View Full Version : Re: question biomech forum

David Smith
08-15-2007, 03:57 AM
Dear Maarten

First thing that occurs to me is what 'speed' are you interested in
Is it the mean horizontal velocity, IE distance over time,of the horse's
Centre of Mass (CoM) between the two sensors?
Do you expect the horses to maintain a general constant velocity during the
or will they be accelerating?
If they are acelerating how will you know this from the data from 2 sensors?
Perhaps you need more than 2 sensors.
The horses are not on wheels and freewheeling, they are trotting, so there
will be an element of acceleration and deceleration of the CoM thru the gait
cycle. Do you need to know anything about these accelerations?
If you do you will need more than 2 sensors.
What part of the horse will you collect data from as they pass the sensors.
Head, Legs, some marker on the horses body?
If your sensor collects data from the head, perhaps the head will have an
action that confounds the data evaluation EG maybe sometimes it has a
different acceleration or velocity to the CoM as a whole.
A short gate length would tell you more about the velocity of the horse at
that small point in time IE a 1/2 metre gate tells you about the velocity
within a 300ms time span. A 4mt gate gives you velocity data about 1428ms
time span but you can't say much about that 300ms time span or anything
that went on in between that may have been of interest, what is it you want
to know?

What does RGD stand for?

Rat Genome Database - Hmmm!
Registered Graphic Designer - Maybe!
Registrar General's Department - No not close!
RGD is the single letter code for arginine-glycine-aspartate. - Really,
Accuracy of RGD approximation for computing light scattering properties
of diffusing and motile bacteria
Kotlarchyk, Michael; Chen, Sow-Hsin; Asano, Shoji
Applied Optics, Volume 18, Issue 14, July 15, 1979, pp.2470-2479
Publication Date:

Rayleigh-Gans-Debye approximation - Oh! Ah! Cantona :-) This might be

From my searching I found that- RGD is a coefficient of light
scattering thru a lens (I think). So I would guess that there is a 0.08%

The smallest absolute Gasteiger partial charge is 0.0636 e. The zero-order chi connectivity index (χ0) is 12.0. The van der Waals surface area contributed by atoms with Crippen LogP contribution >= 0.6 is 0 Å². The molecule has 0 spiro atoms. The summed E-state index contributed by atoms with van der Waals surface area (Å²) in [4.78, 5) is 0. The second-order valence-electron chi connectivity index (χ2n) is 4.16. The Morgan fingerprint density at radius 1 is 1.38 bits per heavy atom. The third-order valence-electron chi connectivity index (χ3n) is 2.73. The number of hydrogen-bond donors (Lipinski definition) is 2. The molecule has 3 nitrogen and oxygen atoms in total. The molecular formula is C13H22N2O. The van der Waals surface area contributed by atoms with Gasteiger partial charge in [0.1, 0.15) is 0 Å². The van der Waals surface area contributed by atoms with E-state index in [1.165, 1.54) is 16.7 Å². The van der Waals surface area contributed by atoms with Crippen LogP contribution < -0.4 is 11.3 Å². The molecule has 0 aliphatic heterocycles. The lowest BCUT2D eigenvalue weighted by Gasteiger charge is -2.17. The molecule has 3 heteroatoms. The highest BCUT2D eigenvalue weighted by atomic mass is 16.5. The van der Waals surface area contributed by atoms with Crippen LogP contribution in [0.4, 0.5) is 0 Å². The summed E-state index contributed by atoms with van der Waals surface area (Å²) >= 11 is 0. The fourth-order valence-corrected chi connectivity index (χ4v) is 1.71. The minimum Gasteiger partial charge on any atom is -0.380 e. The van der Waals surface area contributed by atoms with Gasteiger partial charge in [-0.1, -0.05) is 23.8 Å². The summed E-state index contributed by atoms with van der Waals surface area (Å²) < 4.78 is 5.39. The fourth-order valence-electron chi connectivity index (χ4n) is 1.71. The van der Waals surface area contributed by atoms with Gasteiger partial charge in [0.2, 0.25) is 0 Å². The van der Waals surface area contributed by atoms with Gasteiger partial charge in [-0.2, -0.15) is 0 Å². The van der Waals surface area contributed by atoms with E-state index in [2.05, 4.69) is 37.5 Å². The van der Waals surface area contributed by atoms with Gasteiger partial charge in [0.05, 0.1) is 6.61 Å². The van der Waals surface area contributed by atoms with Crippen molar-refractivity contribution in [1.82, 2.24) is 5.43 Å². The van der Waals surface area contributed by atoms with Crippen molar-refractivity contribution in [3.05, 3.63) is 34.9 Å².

error due to
light scattering detecting movement before it was actually directly in front
of the sensor. I would assume therefore that the further away from the
sensor the object of interest is then the larger the error in absolute
terms. Sounds like not much in terms of measurig horse velocity.

Cheers Dave Smith

----- Original Message -----
From: "Maarten Oosterlinck"
Sent: Wednesday, August 15, 2007 2:37 PM
Subject: [BIOMCH-L] question biomech forum

Dear Biomech-subscribers,

I would like your opinion on the following matter, as I don't have
enough technical background and experience:
I want to measure the speed of horses passing two pairs of
photo-electric sensors. The horses are trotting in hand (speed
approximately 3.5 m/s). The timer interval indicator I connected to
the sensors has a pulse interval measurement range from 10 ms to 3200 s.
If I place the sensor pairs 2m apart, then the horse would cover this
distance in 0.5714 s. But I can also increase the gate length, eg to
4m. Then the horse would pass in 1.1428 s. The timer has a measurement
accuracy of +- 0.08% rgd (what does rgd mean??)+- 1 digit. The horses
are trotting in a straight line of 20 m, and I am collecting kinetic
data in te central part of this runway. I would like to collect speed
data with 3 significant digits (cf the interesting discussion on
significant digits on the forum earlier this year). What gate length
would be preferable technically? (I supposed a shorter gate lenght)

Maarten Oosterlinck
Faculty of Veterinary Medicine
Ghent University